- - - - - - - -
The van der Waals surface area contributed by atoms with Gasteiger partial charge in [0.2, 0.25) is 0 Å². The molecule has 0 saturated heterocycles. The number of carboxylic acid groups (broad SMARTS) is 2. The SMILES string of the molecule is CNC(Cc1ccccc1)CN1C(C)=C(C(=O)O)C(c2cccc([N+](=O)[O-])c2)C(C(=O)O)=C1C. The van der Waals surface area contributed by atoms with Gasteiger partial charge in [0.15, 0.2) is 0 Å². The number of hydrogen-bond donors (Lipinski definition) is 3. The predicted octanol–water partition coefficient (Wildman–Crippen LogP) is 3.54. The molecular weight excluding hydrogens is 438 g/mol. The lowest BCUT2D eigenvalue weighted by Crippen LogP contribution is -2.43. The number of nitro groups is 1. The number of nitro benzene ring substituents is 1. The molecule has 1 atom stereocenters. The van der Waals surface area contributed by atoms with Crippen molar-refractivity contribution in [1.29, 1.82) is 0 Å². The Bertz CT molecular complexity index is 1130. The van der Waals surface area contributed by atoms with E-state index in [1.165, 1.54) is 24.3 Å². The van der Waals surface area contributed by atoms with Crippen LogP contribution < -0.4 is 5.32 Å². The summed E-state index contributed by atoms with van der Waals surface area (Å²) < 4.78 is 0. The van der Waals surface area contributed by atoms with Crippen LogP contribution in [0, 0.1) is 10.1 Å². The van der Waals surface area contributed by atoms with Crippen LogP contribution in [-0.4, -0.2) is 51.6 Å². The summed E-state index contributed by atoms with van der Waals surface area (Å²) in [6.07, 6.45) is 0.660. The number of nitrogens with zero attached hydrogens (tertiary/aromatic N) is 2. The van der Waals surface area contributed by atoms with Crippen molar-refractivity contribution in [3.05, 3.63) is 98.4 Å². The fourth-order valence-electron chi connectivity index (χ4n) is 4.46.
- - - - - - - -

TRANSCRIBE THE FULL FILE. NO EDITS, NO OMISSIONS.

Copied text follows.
The van der Waals surface area contributed by atoms with Gasteiger partial charge in [0.2, 0.25) is 0 Å². The molecule has 0 saturated heterocycles. The number of carboxylic acid groups (broad SMARTS) is 2. The SMILES string of the molecule is CNC(Cc1ccccc1)CN1C(C)=C(C(=O)O)C(c2cccc([N+](=O)[O-])c2)C(C(=O)O)=C1C. The van der Waals surface area contributed by atoms with Gasteiger partial charge in [0.15, 0.2) is 0 Å². The number of hydrogen-bond donors (Lipinski definition) is 3. The predicted octanol–water partition coefficient (Wildman–Crippen LogP) is 3.54. The molecular weight excluding hydrogens is 438 g/mol. The lowest BCUT2D eigenvalue weighted by Crippen LogP contribution is -2.43. The number of nitro groups is 1. The number of nitro benzene ring substituents is 1. The molecule has 1 atom stereocenters. The van der Waals surface area contributed by atoms with Crippen molar-refractivity contribution in [1.29, 1.82) is 0 Å². The Bertz CT molecular complexity index is 1130. The van der Waals surface area contributed by atoms with E-state index in [1.165, 1.54) is 24.3 Å². The van der Waals surface area contributed by atoms with Crippen LogP contribution < -0.4 is 5.32 Å². The summed E-state index contributed by atoms with van der Waals surface area (Å²) < 4.78 is 0. The van der Waals surface area contributed by atoms with Crippen LogP contribution in [0, 0.1) is 10.1 Å². The van der Waals surface area contributed by atoms with Crippen LogP contribution in [-0.4, -0.2) is 51.6 Å². The summed E-state index contributed by atoms with van der Waals surface area (Å²) in [6.07, 6.45) is 0.660. The number of nitrogens with zero attached hydrogens (tertiary/aromatic N) is 2. The van der Waals surface area contributed by atoms with Crippen molar-refractivity contribution in [3.05, 3.63) is 98.4 Å². The fourth-order valence-electron chi connectivity index (χ4n) is 4.46.